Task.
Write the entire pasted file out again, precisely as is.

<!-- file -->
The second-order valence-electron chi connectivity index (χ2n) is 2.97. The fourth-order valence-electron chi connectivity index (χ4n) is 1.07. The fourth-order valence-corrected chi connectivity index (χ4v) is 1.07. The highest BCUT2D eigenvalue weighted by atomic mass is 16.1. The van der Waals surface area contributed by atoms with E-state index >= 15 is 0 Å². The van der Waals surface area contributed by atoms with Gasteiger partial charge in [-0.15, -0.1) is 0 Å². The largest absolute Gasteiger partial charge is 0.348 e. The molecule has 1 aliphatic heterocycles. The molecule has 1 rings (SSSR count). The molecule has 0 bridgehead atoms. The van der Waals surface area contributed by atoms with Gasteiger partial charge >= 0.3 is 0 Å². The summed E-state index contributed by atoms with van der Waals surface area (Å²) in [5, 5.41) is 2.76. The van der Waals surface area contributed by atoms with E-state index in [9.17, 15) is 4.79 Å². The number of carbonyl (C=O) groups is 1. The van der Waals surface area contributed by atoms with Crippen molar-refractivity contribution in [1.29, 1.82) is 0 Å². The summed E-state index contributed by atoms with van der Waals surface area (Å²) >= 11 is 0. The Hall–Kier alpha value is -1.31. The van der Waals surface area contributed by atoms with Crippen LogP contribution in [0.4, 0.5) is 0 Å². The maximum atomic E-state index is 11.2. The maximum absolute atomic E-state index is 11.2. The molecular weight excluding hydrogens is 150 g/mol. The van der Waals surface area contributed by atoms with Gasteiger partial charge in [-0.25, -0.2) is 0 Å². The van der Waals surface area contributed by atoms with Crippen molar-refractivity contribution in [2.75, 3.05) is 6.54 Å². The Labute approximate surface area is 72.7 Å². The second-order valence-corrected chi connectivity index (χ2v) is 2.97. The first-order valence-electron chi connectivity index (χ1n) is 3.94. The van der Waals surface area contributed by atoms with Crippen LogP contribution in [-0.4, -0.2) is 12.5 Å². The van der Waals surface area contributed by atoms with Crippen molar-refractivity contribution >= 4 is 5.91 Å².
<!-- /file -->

The second-order valence-electron chi connectivity index (χ2n) is 2.97. The fourth-order valence-electron chi connectivity index (χ4n) is 1.07. The fourth-order valence-corrected chi connectivity index (χ4v) is 1.07. The highest BCUT2D eigenvalue weighted by atomic mass is 16.1. The van der Waals surface area contributed by atoms with E-state index >= 15 is 0 Å². The van der Waals surface area contributed by atoms with Gasteiger partial charge in [-0.15, -0.1) is 0 Å². The largest absolute Gasteiger partial charge is 0.348 e. The molecule has 1 aliphatic heterocycles. The molecule has 1 rings (SSSR count). The molecule has 0 bridgehead atoms. The van der Waals surface area contributed by atoms with Gasteiger partial charge >= 0.3 is 0 Å². The summed E-state index contributed by atoms with van der Waals surface area (Å²) in [5, 5.41) is 2.76. The van der Waals surface area contributed by atoms with E-state index in [9.17, 15) is 4.79 Å². The number of carbonyl (C=O) groups is 1. The van der Waals surface area contributed by atoms with Crippen molar-refractivity contribution in [1.29, 1.82) is 0 Å². The summed E-state index contributed by atoms with van der Waals surface area (Å²) >= 11 is 0. The Hall–Kier alpha value is -1.31. The van der Waals surface area contributed by atoms with Crippen LogP contribution in [0.4, 0.5) is 0 Å². The maximum atomic E-state index is 11.2. The maximum absolute atomic E-state index is 11.2. The molecular weight excluding hydrogens is 150 g/mol. The van der Waals surface area contributed by atoms with Gasteiger partial charge in [-0.25, -0.2) is 0 Å². The van der Waals surface area contributed by atoms with Crippen molar-refractivity contribution in [2.75, 3.05) is 6.54 Å². The Labute approximate surface area is 72.7 Å². The second-order valence-corrected chi connectivity index (χ2v) is 2.97. The first-order valence-electron chi connectivity index (χ1n) is 3.94. The van der Waals surface area contributed by atoms with Crippen LogP contribution in [-0.4, -0.2) is 12.5 Å². The van der Waals surface area contributed by atoms with Crippen molar-refractivity contribution >= 4 is 5.91 Å².